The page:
The 2006 Hilmar High School graduate, became a paid call firefighter (PCF) with Merced County right after high school - just like her parents. When not fighting fires, or helping out on the family’s almond ranch, she worked with an after school program at Selma Herndon Elementary School in Livingston for seven years.

“Both my parents being firefighters is what got me started in firefighting,” Kohen said. “I enjoy it all - one of my favorite parts is the family that comes along with the job - the comradery amongst all the firefighters. If you have that, it makes the job that much more enjoyable.”

The May 29 preparedness training in Ahwahnee was challenging, but went well for Kohen.

“Being a new firefighter I’m learning a lot every day,” Kohen said. “The training and drills are a challenge right now ... it’s a learning process but it’s coming along. I feel my instructors are training me and my fellow crew members well, so we can have a safe fire season. I feel I’m ready for fire season.”

Former Fresno State football player Bobby Shepard, 26, of Lodi, with an undergraduate degree in Kinesiology, and a masters degree in Sports Psychology, is also a ‘rookie’ firefighter this season.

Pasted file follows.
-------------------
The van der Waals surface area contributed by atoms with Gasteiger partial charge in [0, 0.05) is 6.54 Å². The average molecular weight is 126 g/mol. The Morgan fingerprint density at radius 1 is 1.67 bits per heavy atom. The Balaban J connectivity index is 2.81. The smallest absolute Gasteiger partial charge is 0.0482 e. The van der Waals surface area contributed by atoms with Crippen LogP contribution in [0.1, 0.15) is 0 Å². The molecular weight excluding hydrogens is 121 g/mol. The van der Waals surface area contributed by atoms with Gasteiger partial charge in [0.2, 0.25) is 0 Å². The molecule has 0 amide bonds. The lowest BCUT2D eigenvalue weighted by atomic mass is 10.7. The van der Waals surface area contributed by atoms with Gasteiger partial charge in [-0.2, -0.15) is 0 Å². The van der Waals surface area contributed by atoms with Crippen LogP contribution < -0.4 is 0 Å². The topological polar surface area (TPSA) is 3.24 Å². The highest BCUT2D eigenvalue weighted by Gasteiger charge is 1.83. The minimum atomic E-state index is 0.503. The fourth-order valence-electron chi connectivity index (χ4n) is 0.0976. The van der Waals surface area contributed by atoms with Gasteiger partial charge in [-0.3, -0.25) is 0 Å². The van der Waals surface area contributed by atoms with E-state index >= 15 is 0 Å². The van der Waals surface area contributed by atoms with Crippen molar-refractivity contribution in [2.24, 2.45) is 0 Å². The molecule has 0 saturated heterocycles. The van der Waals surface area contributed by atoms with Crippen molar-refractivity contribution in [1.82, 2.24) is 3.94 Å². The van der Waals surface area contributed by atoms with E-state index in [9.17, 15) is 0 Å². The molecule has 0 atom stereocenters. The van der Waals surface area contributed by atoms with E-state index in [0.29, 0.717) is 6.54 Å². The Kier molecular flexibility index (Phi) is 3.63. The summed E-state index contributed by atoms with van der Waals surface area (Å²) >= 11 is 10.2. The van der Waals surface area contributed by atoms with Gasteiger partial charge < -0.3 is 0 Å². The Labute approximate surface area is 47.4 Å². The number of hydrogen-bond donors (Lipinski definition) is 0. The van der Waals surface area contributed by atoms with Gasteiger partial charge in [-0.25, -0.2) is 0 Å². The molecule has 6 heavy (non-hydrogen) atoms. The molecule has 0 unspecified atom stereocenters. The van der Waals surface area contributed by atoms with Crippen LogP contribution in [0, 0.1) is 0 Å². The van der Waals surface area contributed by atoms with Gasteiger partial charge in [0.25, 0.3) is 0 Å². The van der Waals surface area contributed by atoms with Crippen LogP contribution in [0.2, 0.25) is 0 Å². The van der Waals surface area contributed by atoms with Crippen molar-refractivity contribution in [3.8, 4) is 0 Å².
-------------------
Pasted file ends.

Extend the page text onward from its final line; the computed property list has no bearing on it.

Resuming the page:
Shepard is a graduate of the Fresno City College 20-week Fire Academy, and recently went through three-weeks of additional Cal Fire training.

“I played sports my whole life, and was always around people who enjoyed staying active, and working hard,” Shepard said while sharpening his skills at making a fire break. “It’s been a good transition - I love every minute of it.”

Guillemin-Kanawyer said if people are uncertain of the safety of an activity like burning or the time of day best to weedeat, they should call a Cal Fire station for advice.

“The stations would rather receive that call, than a call that you have a fire at your house,” Guillemin-Kanawyer said.